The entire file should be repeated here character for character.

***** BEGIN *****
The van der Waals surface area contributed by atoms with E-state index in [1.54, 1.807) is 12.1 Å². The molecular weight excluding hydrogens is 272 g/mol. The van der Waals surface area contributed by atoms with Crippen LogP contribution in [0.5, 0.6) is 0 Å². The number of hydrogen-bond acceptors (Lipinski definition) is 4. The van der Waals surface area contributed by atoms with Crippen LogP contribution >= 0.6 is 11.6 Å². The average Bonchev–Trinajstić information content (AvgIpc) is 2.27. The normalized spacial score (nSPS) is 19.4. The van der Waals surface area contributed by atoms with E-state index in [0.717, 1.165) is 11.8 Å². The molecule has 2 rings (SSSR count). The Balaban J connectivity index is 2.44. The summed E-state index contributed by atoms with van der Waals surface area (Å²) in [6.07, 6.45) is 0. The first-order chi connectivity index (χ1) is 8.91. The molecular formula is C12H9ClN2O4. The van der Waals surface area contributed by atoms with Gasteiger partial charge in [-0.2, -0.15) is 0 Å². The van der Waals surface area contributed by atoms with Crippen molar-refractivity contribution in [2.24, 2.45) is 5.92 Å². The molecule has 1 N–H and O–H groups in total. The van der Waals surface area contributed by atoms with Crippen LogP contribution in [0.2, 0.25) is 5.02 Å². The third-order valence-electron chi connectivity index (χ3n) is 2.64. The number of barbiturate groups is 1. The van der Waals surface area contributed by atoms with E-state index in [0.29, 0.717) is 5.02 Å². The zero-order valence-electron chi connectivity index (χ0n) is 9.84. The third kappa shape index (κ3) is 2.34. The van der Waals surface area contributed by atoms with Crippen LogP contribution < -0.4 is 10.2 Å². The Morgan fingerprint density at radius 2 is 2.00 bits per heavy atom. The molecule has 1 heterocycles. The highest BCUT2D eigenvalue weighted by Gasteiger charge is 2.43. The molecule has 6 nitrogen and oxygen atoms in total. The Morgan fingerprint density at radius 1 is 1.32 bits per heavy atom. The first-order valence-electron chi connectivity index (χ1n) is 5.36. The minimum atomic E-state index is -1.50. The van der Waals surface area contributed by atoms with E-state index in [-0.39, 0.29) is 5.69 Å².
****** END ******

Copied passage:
The van der Waals surface area contributed by atoms with E-state index in [1.54, 1.807) is 12.1 Å². The molecular weight excluding hydrogens is 272 g/mol. The van der Waals surface area contributed by atoms with Crippen LogP contribution in [0.5, 0.6) is 0 Å². The number of hydrogen-bond acceptors (Lipinski definition) is 4. The van der Waals surface area contributed by atoms with Crippen LogP contribution >= 0.6 is 11.6 Å². The average Bonchev–Trinajstić information content (AvgIpc) is 2.27. The normalized spacial score (nSPS) is 19.4. The van der Waals surface area contributed by atoms with E-state index in [0.717, 1.165) is 11.8 Å². The molecule has 2 rings (SSSR count). The Balaban J connectivity index is 2.44. The summed E-state index contributed by atoms with van der Waals surface area (Å²) in [6.07, 6.45) is 0. The first-order chi connectivity index (χ1) is 8.91. The molecular formula is C12H9ClN2O4. The van der Waals surface area contributed by atoms with Gasteiger partial charge in [-0.2, -0.15) is 0 Å². The van der Waals surface area contributed by atoms with Crippen molar-refractivity contribution in [2.24, 2.45) is 5.92 Å². The molecule has 1 N–H and O–H groups in total. The van der Waals surface area contributed by atoms with Crippen LogP contribution in [0.2, 0.25) is 5.02 Å². The third-order valence-electron chi connectivity index (χ3n) is 2.64. The number of barbiturate groups is 1. The van der Waals surface area contributed by atoms with E-state index in [0.29, 0.717) is 5.02 Å². The zero-order valence-electron chi connectivity index (χ0n) is 9.84. The third kappa shape index (κ3) is 2.34. The van der Waals surface area contributed by atoms with Crippen LogP contribution < -0.4 is 10.2 Å². The Morgan fingerprint density at radius 2 is 2.00 bits per heavy atom. The molecule has 1 heterocycles. The highest BCUT2D eigenvalue weighted by Gasteiger charge is 2.43. The molecule has 6 nitrogen and oxygen atoms in total. The Morgan fingerprint density at radius 1 is 1.32 bits per heavy atom. The first-order valence-electron chi connectivity index (χ1n) is 5.36. The minimum atomic E-state index is -1.50. The van der Waals surface area contributed by atoms with E-state index in [-0.39, 0.29) is 5.69 Å².